Opinion surveys were taken in an effort to determine the philosophical beliefs of students beginning philosophy. Correlated sets were made of those who took the survey before and after a first course in philosophy; and opinion shifts noted. The acquired information may be of interest to people in various disciplines. The authors tested the semantic usage of certain epistemological terms, the change in religious beliefs, the degree of consistency between general skepticism and particular knowledge claims. Finally, the authors proposed a (...)
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  41. B. A. Farrell (1974). "Cognitive Development and Epistemology". Edited by T. Mischel. [REVIEW] Mind 83:629.
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  42. Jane Friedman (2013). Rational Agnosticism and Degrees of Belief. Oxford Studies in Epistemology 4:57.
    There has been much discussion about whether traditional epistemology's doxastic attitudes are reducible to degrees of belief. In this paper I argue that what I call the Straightforward Reduction - the reduction of all three of believing p, disbelieving p, and suspending judgment about p, not-p to precise degrees of belief for p and not-p that ought to obey the standard axioms of the probability calculus - cannot succeed. By focusing on suspension of judgment (agnosticism) rather than belief, we can (...)
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  43. Steve Fuller (1996). Social Epistemology and the Recovery of the Normative in the Post-Epistemic Era. Journal of Mind and Behavior 17 (2):83-97.
    What marks ours as the "post-epistemic era" is that it refuses to confer any special privilege on knowledge production as a social practice: whatever normative strictures apply to social practices in general, they apply specifically to epistemic practices as well. I trace how we have reached this state by distinguishing two conceptions of normativity in the history of epistemology: a top-down approach epitomized by Kant and Bentham, and a bottom-up approach associated with the Scottish Enlightenment. The advantage of the latter (...)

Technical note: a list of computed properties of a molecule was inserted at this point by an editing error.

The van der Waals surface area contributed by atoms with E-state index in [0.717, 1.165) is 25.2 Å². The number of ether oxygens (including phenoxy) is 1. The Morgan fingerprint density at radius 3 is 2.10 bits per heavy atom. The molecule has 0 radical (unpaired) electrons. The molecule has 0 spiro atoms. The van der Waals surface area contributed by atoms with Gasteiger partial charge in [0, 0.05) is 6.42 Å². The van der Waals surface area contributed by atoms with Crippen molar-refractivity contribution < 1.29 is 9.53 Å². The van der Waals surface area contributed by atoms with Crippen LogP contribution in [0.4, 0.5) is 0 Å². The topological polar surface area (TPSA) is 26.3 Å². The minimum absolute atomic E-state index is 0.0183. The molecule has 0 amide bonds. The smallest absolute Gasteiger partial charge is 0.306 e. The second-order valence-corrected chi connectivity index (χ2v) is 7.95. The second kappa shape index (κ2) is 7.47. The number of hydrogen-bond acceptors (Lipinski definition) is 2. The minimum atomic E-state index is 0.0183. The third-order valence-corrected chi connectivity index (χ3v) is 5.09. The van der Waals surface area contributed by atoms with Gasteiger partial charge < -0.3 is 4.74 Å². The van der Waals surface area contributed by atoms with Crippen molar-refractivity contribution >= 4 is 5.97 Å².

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  44. G. S. Fullerton (1897). The Knower in Psychology. Philosophical Review 6:424.
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  45. Stephen Gaukroger (2012). Objectivity: A Very Short Introduction. Oxford University Press.
    Machine generated contents note: -- 1. Introduction -- 2. Aren't all judgements biased in one way or another? -- 3. Don't all judgements involve some assumptions? -- 4. Doesn't science show there is no objectivity? -- 5. Is it possible to represent things objectively? -- 6. Is objectivity a form of honesty? -- 7. Objectivity in numbers? -- 8. Can the study of human behaviour be objective? -- 9. Can there be objectivity in ethics? -- 10. Can there be objectivity (...)
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  46. Sander L. Gilman (1999). By a Nose: On the Construction of 'Foreign Bodies'. Social Epistemology 13 (1):49 – 58.
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  47. Brian C. Goodwin (2009). Genetic Epistemology and Constructionist Biology. Biological Theory 4 (2):115-124.
  48. Elizabeth Gould (2005). Nomadic Turns: Epistemology, Experience, and Women University Band Directors. Philosophy of Music Education Review 13 (2):147-164.
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  49. Kent Greenawalt (1994). Law and Objectivity. Philosophical Review 103 (3):551-553.
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  50. Gordon Guild (unknown). Decandence and Objectivity. [REVIEW] Eidos: The Canadian Graduate Journal of Philosophy 1.